During the 8th century, the Rhadanites (Jewish African, mulit-lingual traders) began to settle in Timbuktu, Mali. There they established a trading center from which they set up a network of trading routes throughout the desert. More Jews began to arrive in the 14th and 15th centuries, fleeing the Spanish Inquisition. Then in 1492, the local King, Askia Muhammed, threatened the Jews with death if they did not convert to Islam. As the historian Leo Africanus wrote in 1526: "The king (Askia) is a declared enemy of the Jews. He will not allow any to live in the city. If he hears it said that a Berber merchant frequents them or does business with them, he confiscates his goods." While some chose conversion, many fled from the country. In 1860, Rabbi Mordechai Abi Serour emigrated from Morocco with several Jews to trade in Timbuktu. Rabbi Serour had to negotiate with the local authorities to obtain “protected people” status. The newly arrived congregation established a synagogue and Jewish cemetery in the area. By the early 20th century no Jews remained in Mali.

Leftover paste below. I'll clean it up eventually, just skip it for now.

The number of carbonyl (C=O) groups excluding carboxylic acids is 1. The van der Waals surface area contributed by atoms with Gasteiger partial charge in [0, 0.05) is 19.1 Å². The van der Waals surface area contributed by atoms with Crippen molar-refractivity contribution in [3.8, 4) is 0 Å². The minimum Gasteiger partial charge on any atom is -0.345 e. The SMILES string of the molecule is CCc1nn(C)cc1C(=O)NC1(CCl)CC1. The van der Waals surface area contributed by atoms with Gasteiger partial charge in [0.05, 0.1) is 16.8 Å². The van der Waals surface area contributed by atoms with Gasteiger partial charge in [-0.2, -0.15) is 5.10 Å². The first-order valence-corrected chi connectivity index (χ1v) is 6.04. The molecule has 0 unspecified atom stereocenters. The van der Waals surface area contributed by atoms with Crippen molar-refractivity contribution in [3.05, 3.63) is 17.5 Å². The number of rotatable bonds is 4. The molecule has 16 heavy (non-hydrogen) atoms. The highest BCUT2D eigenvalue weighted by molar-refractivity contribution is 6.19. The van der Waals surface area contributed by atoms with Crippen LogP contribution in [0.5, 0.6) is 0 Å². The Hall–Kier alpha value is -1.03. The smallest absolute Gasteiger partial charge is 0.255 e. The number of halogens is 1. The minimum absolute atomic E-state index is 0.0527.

In the mid-1990s, however, thousands of so called ‘Hidden Jews,’ began a Malian Jewish revival in Timbuktu, Mali; many reclaiming their Jewish heritage. In 1993, Ismael Diadie Haidara, a historian from Timbuktu, established an organization called Zakhor (Timbuktu Association for Friendship with the Jewish World). This organization is predominately composed of Malians, descendants of Jews. Over the years, much of the Malian Jewry’s history has been uncovered; it was once concealed to avoid persecution.
Sources: The Jews of Timbuktu” Kulanu.org;
The Washington Jewish Week, (December 30, 1999).